# Can someone explain contrast ratio?

Discussion in 'Displays' started by Randall Wetmore, Nov 13, 2005.

1. ### Randall Wetmore Agent

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Hi Everyone,

I see many LCD displays with varying contrast ratios. Is higher always better? Does contrast ratio have anything to do with how deep black levels can be? Exactly what is it a ratio of?

I have tried researching this topic, but haven't found a clear explanation anywhere.

2. ### Dick Knisely Second Unit

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"In reference to computer monitors, the measurement of the difference in light intensity between the brightest white and the darkest black. Contrast ratio is often used in marketing computer monitors, where a high contrast ratio, such as 400:1, represents a better color representation (the better the information will appear against a darker background) on the monitor than a lower contrast ratio, such as 150:1.

The term is used more frequently in reference to LCD monitors than CRT monitors."

http://www.webopedia.com/TERM/C/contrast_ratio.html

Google the phrase and a ton of info sources will come up.

3. ### ChrisWiggles Producer

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First off, rely more heavily on objective measurements of Contrast Ratio especially by a 3rd party. Manufacturers do all kinds of tricks to spec their numbers much higher. When you have a reviewer describing exactly how they got their CR number, you can understand whether it is or is not legitimate.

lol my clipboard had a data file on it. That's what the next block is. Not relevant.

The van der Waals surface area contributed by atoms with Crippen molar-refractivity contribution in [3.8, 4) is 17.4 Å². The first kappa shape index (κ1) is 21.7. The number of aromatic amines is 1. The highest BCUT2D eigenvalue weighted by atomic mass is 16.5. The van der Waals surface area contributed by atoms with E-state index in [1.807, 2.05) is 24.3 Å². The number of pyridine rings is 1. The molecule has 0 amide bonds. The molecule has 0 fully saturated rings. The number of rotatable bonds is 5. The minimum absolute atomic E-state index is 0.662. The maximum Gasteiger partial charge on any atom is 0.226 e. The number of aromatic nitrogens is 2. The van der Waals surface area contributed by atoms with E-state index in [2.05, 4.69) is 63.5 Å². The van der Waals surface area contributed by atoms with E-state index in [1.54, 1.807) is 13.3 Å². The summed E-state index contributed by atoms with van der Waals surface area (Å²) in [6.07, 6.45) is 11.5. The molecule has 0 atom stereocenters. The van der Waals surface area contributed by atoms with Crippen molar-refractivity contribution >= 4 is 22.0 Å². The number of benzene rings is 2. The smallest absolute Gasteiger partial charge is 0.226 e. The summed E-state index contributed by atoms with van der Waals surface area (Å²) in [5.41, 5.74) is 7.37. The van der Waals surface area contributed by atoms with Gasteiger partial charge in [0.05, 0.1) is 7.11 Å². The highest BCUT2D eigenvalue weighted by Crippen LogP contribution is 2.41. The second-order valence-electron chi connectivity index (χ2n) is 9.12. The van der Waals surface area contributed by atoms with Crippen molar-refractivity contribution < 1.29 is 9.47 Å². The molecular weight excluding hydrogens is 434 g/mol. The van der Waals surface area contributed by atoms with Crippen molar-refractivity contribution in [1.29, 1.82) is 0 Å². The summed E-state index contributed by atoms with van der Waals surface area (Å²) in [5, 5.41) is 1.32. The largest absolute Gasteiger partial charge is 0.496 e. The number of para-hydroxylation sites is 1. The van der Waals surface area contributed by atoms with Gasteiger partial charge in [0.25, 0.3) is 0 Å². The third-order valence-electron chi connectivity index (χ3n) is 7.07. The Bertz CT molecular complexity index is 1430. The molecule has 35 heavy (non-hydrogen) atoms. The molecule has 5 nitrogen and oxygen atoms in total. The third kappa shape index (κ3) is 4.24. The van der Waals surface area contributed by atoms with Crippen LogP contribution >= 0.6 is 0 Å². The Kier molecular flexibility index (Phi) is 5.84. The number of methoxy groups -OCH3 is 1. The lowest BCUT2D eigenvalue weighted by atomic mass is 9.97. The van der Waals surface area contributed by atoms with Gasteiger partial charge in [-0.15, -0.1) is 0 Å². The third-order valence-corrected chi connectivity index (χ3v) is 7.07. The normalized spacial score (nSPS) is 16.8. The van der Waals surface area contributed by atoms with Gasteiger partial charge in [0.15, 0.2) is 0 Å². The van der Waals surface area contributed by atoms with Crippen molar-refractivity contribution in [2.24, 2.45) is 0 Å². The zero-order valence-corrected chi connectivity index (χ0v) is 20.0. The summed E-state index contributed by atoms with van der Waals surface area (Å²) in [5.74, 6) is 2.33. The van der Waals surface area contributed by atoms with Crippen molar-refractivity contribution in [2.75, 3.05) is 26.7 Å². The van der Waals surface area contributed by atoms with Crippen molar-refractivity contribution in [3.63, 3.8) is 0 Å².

All contrast ratios as spec'd are usually a ratio of White:Black, so some light output for white divided by some light output for black. If black is zero light output, you have infinite contrast ratio capability.

There are two types of common contrast measurements that you will see, and BOTH are very important:

On/off Contrast: this is the black level measured off a black screen, then the white level measured off a white screen. Notice how black and white are not on the same screen at the same time, so they are separate measurements of black and white. You can see variations of this spec'd sometimes especially with CRT displays or plasmas, as Peak Contrast ratio, which may use smaller patches of white for the white level measurement. CRTs and plasmas can drive a smaller area of white brighter than they can the entire screen all at once, and this is also related to Peak Lumen output. on/off Contrast ratios can be anywhere from a few hundred:1 with much older digital projectors, to more commonly a few thousand:1 with newer digital displays, to tens of thousands:1 or essentially infinite with CRT displays.